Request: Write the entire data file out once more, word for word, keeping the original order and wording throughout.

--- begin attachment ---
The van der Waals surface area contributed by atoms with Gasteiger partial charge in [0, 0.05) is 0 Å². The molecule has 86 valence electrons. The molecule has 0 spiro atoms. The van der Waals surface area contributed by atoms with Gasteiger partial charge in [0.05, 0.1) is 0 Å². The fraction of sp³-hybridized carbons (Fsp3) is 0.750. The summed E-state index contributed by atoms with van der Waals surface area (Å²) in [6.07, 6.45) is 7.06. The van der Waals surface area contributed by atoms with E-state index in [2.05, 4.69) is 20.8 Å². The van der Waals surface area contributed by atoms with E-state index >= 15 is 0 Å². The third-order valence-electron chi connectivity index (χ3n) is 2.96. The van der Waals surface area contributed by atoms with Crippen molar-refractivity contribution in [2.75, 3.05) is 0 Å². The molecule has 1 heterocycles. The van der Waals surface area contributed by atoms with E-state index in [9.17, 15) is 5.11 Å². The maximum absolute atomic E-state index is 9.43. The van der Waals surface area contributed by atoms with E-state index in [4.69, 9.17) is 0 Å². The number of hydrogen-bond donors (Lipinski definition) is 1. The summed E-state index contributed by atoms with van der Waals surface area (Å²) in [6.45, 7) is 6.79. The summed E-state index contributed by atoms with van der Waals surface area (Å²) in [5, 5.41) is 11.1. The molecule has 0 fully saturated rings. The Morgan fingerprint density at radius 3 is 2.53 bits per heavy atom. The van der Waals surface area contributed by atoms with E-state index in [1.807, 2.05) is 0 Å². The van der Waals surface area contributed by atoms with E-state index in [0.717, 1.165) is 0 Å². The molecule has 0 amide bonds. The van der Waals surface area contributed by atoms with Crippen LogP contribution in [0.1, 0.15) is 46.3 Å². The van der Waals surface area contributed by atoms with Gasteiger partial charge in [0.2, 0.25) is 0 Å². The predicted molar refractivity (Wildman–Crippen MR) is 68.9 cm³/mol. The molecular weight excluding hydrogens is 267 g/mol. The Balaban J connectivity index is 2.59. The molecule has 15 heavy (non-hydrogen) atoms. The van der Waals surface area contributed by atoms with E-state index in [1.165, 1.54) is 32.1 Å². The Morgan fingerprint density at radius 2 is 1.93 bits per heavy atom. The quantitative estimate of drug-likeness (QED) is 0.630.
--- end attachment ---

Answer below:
The van der Waals surface area contributed by atoms with Gasteiger partial charge in [0, 0.05) is 0 Å². The molecule has 86 valence electrons. The molecule has 0 spiro atoms. The van der Waals surface area contributed by atoms with Gasteiger partial charge in [0.05, 0.1) is 0 Å². The fraction of sp³-hybridized carbons (Fsp3) is 0.750. The summed E-state index contributed by atoms with van der Waals surface area (Å²) in [6.07, 6.45) is 7.06. The van der Waals surface area contributed by atoms with E-state index in [2.05, 4.69) is 20.8 Å². The van der Waals surface area contributed by atoms with E-state index >= 15 is 0 Å². The third-order valence-electron chi connectivity index (χ3n) is 2.96. The van der Waals surface area contributed by atoms with Crippen molar-refractivity contribution in [2.75, 3.05) is 0 Å². The molecule has 1 heterocycles. The van der Waals surface area contributed by atoms with E-state index in [9.17, 15) is 5.11 Å². The maximum absolute atomic E-state index is 9.43. The van der Waals surface area contributed by atoms with E-state index in [4.69, 9.17) is 0 Å². The number of hydrogen-bond donors (Lipinski definition) is 1. The summed E-state index contributed by atoms with van der Waals surface area (Å²) in [6.45, 7) is 6.79. The summed E-state index contributed by atoms with van der Waals surface area (Å²) in [5, 5.41) is 11.1. The molecule has 0 fully saturated rings. The Morgan fingerprint density at radius 3 is 2.53 bits per heavy atom. The van der Waals surface area contributed by atoms with E-state index in [1.807, 2.05) is 0 Å². The van der Waals surface area contributed by atoms with E-state index in [0.717, 1.165) is 0 Å². The molecule has 0 amide bonds. The van der Waals surface area contributed by atoms with Crippen LogP contribution in [0.1, 0.15) is 46.3 Å². The van der Waals surface area contributed by atoms with Gasteiger partial charge in [0.2, 0.25) is 0 Å². The predicted molar refractivity (Wildman–Crippen MR) is 68.9 cm³/mol. The molecular weight excluding hydrogens is 267 g/mol. The Balaban J connectivity index is 2.59. The molecule has 15 heavy (non-hydrogen) atoms. The van der Waals surface area contributed by atoms with E-state index in [1.165, 1.54) is 32.1 Å². The Morgan fingerprint density at radius 2 is 1.93 bits per heavy atom. The quantitative estimate of drug-likeness (QED) is 0.630.